July 28, 2019 – Joseph Feibel
Once a person leaves the labor market, he begins losing his skills in whatever it was that he did to earn a living before he retired. In the labor market, absence rarely makes the heart grow finder. It is more often “out of sight, out of mind.”
If a person uses his free time to master new skills, such as those relating to a volunteer project, retirement can become an advantage. Not only is the organization helped which receives this donation of time and skill, but the person stays active, presumably at something that interests him more than his former job did.
The possibility of making the transition from being an unpaid volunteer to becoming paid is always there in large volunteer organizations. The volunteer continues to expand his skills and his personal contacts. He makes himself useful. At some point, the organization may be willing to pay for this usefulness. This reduces income risk for the volunteer.
Depending on the organization in question, the personal contacts that a volunteer makes can be used later as a way to get back into the labor market. To reduce the risks of retirement, a person can target a volunteer organization with an eye to establishing personal contacts that may become valuable later on.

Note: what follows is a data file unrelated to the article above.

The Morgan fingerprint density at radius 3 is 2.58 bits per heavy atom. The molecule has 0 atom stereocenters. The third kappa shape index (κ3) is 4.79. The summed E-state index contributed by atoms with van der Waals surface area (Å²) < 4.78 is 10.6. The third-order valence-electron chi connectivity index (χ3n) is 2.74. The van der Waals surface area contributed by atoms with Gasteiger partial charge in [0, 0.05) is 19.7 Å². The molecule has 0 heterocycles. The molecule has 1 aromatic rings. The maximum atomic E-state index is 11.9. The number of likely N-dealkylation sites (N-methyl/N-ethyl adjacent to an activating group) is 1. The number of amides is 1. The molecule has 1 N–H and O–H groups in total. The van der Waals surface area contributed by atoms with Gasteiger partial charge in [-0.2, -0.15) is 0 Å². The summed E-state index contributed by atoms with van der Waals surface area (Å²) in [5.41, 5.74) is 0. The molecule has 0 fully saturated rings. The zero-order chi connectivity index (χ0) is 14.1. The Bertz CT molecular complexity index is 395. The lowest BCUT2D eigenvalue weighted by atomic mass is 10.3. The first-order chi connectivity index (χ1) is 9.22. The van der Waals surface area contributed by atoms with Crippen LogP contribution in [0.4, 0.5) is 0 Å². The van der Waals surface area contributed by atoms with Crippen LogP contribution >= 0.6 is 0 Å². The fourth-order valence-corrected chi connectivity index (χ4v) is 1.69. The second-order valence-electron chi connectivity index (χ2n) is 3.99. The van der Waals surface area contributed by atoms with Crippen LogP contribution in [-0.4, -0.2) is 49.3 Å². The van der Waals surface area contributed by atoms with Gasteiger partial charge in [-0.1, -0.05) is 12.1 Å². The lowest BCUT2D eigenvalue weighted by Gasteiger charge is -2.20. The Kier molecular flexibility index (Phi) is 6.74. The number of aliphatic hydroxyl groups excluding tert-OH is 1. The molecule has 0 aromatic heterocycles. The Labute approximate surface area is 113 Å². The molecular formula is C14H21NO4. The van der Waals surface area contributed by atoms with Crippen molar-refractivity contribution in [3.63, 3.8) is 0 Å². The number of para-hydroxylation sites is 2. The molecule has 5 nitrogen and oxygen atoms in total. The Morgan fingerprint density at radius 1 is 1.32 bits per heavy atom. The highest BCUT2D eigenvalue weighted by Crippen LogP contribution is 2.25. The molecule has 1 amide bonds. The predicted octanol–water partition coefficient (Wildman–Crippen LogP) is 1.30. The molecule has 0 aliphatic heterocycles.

This strategy works for retirees as well as it works for younger workers who use volunteering as a means of networking. Participation in a volunteer organization that is favored by entrepreneurs and rich people can put a person in close proximity to high-income people he would not otherwise meet. These people are always on the lookout for creative, hard-working people.
The retired person who moves onto the golf course or onto the highway in a motor home is making a life-shaping decision based on what may be unrealistic assumptions, namely, the ability of his former employer to fulfill its promises to retired workers.
Leisure is a tax-free way to live, but it is not cost-free. It forces people to consume capital that might otherwise be invested. It also comes at the cost of declining skills, which is the most important form of capital consumption.
The retired person can close off future employment opportunities by choosing leisure over service, or he can choose service and thereby extend or replace the skills that once provided him with a stream of income.
The longer you stay out of the service markets, the more rusty you become. Also, the more addicted to leisure you become.
It is not a good idea to choose leisure at the expense of service in the first five years after retirement. Most people do this, but most people are naive about the reality of the American pension system